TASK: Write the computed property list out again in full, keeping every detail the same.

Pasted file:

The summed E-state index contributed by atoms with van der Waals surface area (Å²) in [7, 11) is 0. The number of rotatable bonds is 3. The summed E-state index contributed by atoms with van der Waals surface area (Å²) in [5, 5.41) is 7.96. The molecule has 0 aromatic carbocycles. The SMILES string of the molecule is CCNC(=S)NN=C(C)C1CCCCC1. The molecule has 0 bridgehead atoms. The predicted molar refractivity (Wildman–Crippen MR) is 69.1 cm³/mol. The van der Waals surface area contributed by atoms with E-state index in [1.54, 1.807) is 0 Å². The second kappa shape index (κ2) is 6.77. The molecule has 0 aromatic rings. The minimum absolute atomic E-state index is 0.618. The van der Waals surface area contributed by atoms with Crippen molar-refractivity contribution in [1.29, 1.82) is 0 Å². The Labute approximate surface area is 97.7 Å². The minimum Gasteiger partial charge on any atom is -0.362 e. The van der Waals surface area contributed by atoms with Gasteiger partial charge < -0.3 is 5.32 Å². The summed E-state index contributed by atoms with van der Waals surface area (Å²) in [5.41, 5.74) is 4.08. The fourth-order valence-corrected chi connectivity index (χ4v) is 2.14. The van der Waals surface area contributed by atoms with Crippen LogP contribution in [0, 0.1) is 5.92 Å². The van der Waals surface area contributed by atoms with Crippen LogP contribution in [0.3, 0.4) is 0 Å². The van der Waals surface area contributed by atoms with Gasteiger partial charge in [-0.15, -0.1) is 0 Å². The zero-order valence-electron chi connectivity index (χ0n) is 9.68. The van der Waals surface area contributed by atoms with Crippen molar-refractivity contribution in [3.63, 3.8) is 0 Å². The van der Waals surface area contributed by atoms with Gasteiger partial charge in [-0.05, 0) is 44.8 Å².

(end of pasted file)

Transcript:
The summed E-state index contributed by atoms with van der Waals surface area (Å²) in [7, 11) is 0. The number of rotatable bonds is 3. The summed E-state index contributed by atoms with van der Waals surface area (Å²) in [5, 5.41) is 7.96. The molecule has 0 aromatic carbocycles. The SMILES string of the molecule is CCNC(=S)NN=C(C)C1CCCCC1. The molecule has 0 bridgehead atoms. The predicted molar refractivity (Wildman–Crippen MR) is 69.1 cm³/mol. The van der Waals surface area contributed by atoms with E-state index in [1.54, 1.807) is 0 Å². The second kappa shape index (κ2) is 6.77. The molecule has 0 aromatic rings. The minimum absolute atomic E-state index is 0.618. The van der Waals surface area contributed by atoms with Crippen molar-refractivity contribution in [1.29, 1.82) is 0 Å². The Labute approximate surface area is 97.7 Å². The minimum Gasteiger partial charge on any atom is -0.362 e. The van der Waals surface area contributed by atoms with Gasteiger partial charge < -0.3 is 5.32 Å². The summed E-state index contributed by atoms with van der Waals surface area (Å²) in [5.41, 5.74) is 4.08. The fourth-order valence-corrected chi connectivity index (χ4v) is 2.14. The van der Waals surface area contributed by atoms with Crippen LogP contribution in [0, 0.1) is 5.92 Å². The van der Waals surface area contributed by atoms with Crippen LogP contribution in [0.3, 0.4) is 0 Å². The van der Waals surface area contributed by atoms with Gasteiger partial charge in [-0.15, -0.1) is 0 Å². The zero-order valence-electron chi connectivity index (χ0n) is 9.68. The van der Waals surface area contributed by atoms with Crippen molar-refractivity contribution in [3.63, 3.8) is 0 Å². The van der Waals surface area contributed by atoms with Gasteiger partial charge in [-0.05, 0) is 44.8 Å².